What separates a disaster from an accident is that we can generally see disasters coming -- like a hurricane, or an overconfident jock facing a scrappy underdog. And in just about every accident that's happened in recorded history, humanity has needed to find someone to blame, only to be blueballed by tragedy. Well, worry no more. We've got some finger pointing to do.
6The Titanic Crew Were Warned About Icebergs
The great cruise liner Titanic was doomed from the beginning, if for no other reason than the fact that it was dubbed "unsinkable" by people who have clearly never seen the effect of water on metal (read: rust) in their lives. That was apparently the karmic equivalent of trying to make toast in the shower before work, because sure enough, the Titanic sunk.
What makes this pretty awful is that the ship's crew should totally have known about the impending iceberg, but were trying to field more incoming messages than a Comcast customer service line the week after a particularly heavy thunderstorm. Lost among the "Wish You Were Here!" notes were warnings sent out to every ship in the vicinity of a huge field of icebergs.
Unfortunately, they were all sent to spam by the radio operator.
Several hours before the ship bumped into its Celine-Dion-scored doom, another ship, Mesaba, had sailed through the same area. Upon seeing Jack Frost's idea of a honeymoon location, they sent out a message to all ships in the region (including the Titanic) warning of a "great number [of] large icebergs." With that, they considered their job done, and hoped that nobody was foolish enough to ignore their message.
The crew of the Titanic had received all of the messages sent by Mesaba. Unfortunately, several days beforehand, the ship's radios had broken, leading to a massive backlog of messages to be received, transcribed, and hand-delivered to their respective passengers. And unlike so many of those texts from a clingy ex, many of these messages required replies. All in all, the crew was going through about 250 messages per day -- so about the same amount of daily texts from that clingy ex. One of the radio operators eventually collected the Mesaba's message for delivery. However, he didn't realize how important a giant field of icebergs would be, and ignored it until he'd finished his other deliveries.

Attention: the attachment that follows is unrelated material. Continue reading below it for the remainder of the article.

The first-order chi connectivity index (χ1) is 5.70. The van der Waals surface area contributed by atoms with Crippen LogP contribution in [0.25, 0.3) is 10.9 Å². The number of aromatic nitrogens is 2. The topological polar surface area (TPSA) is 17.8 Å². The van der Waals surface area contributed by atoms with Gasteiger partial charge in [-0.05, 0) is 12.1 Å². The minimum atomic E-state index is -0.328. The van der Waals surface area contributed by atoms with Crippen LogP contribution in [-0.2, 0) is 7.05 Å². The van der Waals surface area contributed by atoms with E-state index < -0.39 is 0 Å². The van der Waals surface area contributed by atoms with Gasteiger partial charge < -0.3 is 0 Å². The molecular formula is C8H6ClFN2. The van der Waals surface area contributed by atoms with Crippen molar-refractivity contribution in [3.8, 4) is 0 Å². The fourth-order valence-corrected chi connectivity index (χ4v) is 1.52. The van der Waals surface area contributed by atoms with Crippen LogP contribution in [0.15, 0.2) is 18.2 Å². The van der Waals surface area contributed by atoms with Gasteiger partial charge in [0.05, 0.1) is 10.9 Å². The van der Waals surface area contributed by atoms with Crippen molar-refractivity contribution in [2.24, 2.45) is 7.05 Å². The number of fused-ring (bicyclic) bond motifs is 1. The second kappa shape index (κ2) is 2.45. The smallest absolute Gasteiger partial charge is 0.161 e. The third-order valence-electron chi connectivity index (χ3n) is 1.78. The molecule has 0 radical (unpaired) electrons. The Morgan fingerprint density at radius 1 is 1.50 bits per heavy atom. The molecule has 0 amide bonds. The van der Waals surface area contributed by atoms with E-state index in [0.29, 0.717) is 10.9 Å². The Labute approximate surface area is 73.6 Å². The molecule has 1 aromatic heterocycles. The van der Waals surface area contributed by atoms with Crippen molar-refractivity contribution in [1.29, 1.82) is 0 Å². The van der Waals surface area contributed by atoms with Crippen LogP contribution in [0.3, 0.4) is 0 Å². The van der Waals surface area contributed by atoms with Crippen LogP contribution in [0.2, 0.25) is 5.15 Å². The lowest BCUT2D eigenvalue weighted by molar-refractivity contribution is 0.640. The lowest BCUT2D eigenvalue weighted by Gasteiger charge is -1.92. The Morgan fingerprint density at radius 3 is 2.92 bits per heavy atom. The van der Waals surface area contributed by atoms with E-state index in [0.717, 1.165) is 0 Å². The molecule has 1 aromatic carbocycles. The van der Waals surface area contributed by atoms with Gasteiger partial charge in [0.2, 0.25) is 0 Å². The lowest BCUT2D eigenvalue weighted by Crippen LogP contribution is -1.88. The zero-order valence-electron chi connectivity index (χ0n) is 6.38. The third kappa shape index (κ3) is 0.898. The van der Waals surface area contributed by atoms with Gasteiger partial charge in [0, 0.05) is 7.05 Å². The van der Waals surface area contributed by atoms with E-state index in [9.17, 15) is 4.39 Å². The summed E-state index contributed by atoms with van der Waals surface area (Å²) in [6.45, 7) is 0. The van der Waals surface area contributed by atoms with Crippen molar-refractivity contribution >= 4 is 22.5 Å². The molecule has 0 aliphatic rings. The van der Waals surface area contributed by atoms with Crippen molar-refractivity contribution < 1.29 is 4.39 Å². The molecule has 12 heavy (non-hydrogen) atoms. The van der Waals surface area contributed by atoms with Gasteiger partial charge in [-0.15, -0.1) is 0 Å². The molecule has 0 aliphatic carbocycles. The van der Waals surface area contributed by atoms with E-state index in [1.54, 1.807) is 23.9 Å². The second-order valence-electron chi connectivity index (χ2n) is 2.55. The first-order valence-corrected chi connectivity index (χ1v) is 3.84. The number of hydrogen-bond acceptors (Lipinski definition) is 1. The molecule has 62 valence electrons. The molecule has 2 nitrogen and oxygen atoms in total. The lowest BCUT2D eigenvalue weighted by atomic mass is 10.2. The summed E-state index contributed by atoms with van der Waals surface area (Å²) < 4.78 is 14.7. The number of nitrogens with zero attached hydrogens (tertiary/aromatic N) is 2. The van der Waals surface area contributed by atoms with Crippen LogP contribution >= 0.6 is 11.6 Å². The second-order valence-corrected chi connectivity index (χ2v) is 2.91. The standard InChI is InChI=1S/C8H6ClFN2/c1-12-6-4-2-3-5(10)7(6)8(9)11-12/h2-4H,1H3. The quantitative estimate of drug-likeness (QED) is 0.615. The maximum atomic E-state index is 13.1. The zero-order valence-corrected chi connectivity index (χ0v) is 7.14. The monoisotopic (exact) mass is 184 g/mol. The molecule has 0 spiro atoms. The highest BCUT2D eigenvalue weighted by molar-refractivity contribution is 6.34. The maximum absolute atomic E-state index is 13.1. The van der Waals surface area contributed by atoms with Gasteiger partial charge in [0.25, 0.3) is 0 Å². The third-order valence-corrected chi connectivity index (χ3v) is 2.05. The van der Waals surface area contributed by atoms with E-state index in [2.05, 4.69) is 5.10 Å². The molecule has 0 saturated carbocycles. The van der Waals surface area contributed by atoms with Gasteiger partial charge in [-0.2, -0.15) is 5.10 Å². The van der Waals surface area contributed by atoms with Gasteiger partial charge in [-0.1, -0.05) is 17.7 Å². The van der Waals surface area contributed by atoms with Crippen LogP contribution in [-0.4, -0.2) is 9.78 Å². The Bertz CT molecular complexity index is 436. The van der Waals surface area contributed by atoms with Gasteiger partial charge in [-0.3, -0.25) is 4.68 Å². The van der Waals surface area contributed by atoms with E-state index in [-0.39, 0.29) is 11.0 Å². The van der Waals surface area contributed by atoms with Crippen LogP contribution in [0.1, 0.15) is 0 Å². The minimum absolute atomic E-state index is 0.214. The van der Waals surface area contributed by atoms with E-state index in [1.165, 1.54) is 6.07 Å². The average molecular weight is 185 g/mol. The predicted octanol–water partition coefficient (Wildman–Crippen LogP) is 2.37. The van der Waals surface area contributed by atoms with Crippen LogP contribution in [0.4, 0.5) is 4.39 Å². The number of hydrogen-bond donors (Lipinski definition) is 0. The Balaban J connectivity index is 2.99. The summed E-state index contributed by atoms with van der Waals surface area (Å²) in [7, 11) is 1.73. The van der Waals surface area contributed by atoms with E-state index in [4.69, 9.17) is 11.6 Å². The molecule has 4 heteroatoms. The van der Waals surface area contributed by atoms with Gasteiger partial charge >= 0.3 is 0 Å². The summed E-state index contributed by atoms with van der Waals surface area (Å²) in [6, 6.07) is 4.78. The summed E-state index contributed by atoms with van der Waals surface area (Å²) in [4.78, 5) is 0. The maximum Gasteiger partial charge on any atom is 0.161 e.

"Meh. If it's important, then they'll send it again."
At the post-sinking inquiry, it was determined that the failure of the crew to deliver this message to the bridge had directly led to the ship's sinking. After all, binoculars are all well and good, but the best way of avoiding an icy grave is to not go there in the first place. Although being "unsinkable" couldn't have hurt, either.
5The 1970 Yungay Avalanche
As far as avalanches go, most of them are cooler than the Chevrolet version. The Yungay Avalanche of 1970 is not one of those. As one of the deadliest avalanches in history, it wiped out the Peruvian town of Yungay, killing most of its 20,000 residents. Triggered by an undersea earthquake, an apocalyptic wave of rock, ice, and mud travelling at 120 mph smashed into the town. And all of this could have been avoided if the government had listened to a pair of mountaineers who warned them about this exact same thing eight years earlier.
David Bernays and Charles Sawyer were climbing the nearby Mount Huascaran when they noticed a large amount of loose bedrock underneath a glacier that was imaginatively called "Glacier 511." Knowing how this area was prone to earthquakes -- as it happens, this particular glacier was responsible for another earthquake in 1962 -- they returned to civilization and began warning everyone they could find.
If only they didn't wait 'til the end of their damn vacation photo slideshow to tell everyone.
Proving that the media has never known how to report the news properly, they exaggerated Bernays and Sawyers' warning like they were teenagers deciding on a condom size, with some claiming that the "mountaineers and scientists" had predicted a "Dante-esque" and "gigantic" avalanche. Like we said, teenagers deciding on a condom size.
Understandably, the government wasn't happy with Bernays and Sawyer. Believing the media's hype, they ordered the pair to take back their story or face prison time, because it's simply easier to give an "lol jk" about the forthcoming snowpocalypse. They also ordered the panicked residents of Yungay to return to their homes and place their faith in God. Which was handy, because anyone still placing their faith in the mountaineers was prosecuted for "disrupting public tranquility."
Plus, if they were right after all, the residents could just sue God for the same thing.
Understandably, Bernays and Sawyer left the country. Several years later, the public tranquility was disturbed by something much worse than proto-clickbait and incompetent governance.